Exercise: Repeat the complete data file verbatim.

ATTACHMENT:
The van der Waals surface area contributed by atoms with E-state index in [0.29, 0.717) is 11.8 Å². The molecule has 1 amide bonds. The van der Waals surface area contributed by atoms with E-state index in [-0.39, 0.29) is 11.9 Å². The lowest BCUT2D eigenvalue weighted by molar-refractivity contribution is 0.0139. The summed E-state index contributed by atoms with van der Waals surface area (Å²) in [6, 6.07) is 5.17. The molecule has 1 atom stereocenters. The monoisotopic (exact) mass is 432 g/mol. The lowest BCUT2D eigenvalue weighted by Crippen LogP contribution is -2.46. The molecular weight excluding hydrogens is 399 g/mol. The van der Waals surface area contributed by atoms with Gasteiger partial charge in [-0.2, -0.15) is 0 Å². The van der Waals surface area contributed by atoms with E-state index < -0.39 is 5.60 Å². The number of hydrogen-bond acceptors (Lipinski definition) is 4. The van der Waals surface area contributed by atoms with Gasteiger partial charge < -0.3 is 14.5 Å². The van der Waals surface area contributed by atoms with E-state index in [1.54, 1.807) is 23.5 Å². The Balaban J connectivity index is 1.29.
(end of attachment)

The van der Waals surface area contributed by atoms with E-state index in [0.29, 0.717) is 11.8 Å². The molecule has 1 amide bonds. The van der Waals surface area contributed by atoms with E-state index in [-0.39, 0.29) is 11.9 Å². The lowest BCUT2D eigenvalue weighted by molar-refractivity contribution is 0.0139. The summed E-state index contributed by atoms with van der Waals surface area (Å²) in [6, 6.07) is 5.17. The molecule has 1 atom stereocenters. The monoisotopic (exact) mass is 432 g/mol. The lowest BCUT2D eigenvalue weighted by Crippen LogP contribution is -2.46. The molecular weight excluding hydrogens is 399 g/mol. The van der Waals surface area contributed by atoms with Gasteiger partial charge in [-0.2, -0.15) is 0 Å². The van der Waals surface area contributed by atoms with E-state index < -0.39 is 5.60 Å². The number of hydrogen-bond acceptors (Lipinski definition) is 4. The van der Waals surface area contributed by atoms with Gasteiger partial charge < -0.3 is 14.5 Å². The van der Waals surface area contributed by atoms with E-state index in [1.54, 1.807) is 23.5 Å². The Balaban J connectivity index is 1.29.